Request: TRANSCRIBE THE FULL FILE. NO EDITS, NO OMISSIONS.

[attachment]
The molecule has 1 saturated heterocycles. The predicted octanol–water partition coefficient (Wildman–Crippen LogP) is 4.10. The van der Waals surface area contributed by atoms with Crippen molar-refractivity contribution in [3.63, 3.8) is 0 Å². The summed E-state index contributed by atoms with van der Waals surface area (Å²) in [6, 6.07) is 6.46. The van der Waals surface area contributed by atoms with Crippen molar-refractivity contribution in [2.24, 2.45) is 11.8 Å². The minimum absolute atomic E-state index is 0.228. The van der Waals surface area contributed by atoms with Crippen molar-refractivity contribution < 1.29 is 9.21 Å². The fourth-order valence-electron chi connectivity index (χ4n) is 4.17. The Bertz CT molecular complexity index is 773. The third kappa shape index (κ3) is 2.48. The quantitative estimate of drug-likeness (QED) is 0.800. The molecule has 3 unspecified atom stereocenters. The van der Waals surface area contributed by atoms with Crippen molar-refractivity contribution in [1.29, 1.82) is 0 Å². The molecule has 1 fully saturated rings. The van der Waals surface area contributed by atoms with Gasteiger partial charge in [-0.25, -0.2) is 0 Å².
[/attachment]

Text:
The molecule has 1 saturated heterocycles. The predicted octanol–water partition coefficient (Wildman–Crippen LogP) is 4.10. The van der Waals surface area contributed by atoms with Crippen molar-refractivity contribution in [3.63, 3.8) is 0 Å². The summed E-state index contributed by atoms with van der Waals surface area (Å²) in [6, 6.07) is 6.46. The van der Waals surface area contributed by atoms with Crippen molar-refractivity contribution in [2.24, 2.45) is 11.8 Å². The minimum absolute atomic E-state index is 0.228. The van der Waals surface area contributed by atoms with Crippen molar-refractivity contribution < 1.29 is 9.21 Å². The fourth-order valence-electron chi connectivity index (χ4n) is 4.17. The Bertz CT molecular complexity index is 773. The third kappa shape index (κ3) is 2.48. The quantitative estimate of drug-likeness (QED) is 0.800. The molecule has 3 unspecified atom stereocenters. The van der Waals surface area contributed by atoms with Crippen molar-refractivity contribution in [1.29, 1.82) is 0 Å². The molecule has 1 fully saturated rings. The van der Waals surface area contributed by atoms with Gasteiger partial charge in [-0.25, -0.2) is 0 Å².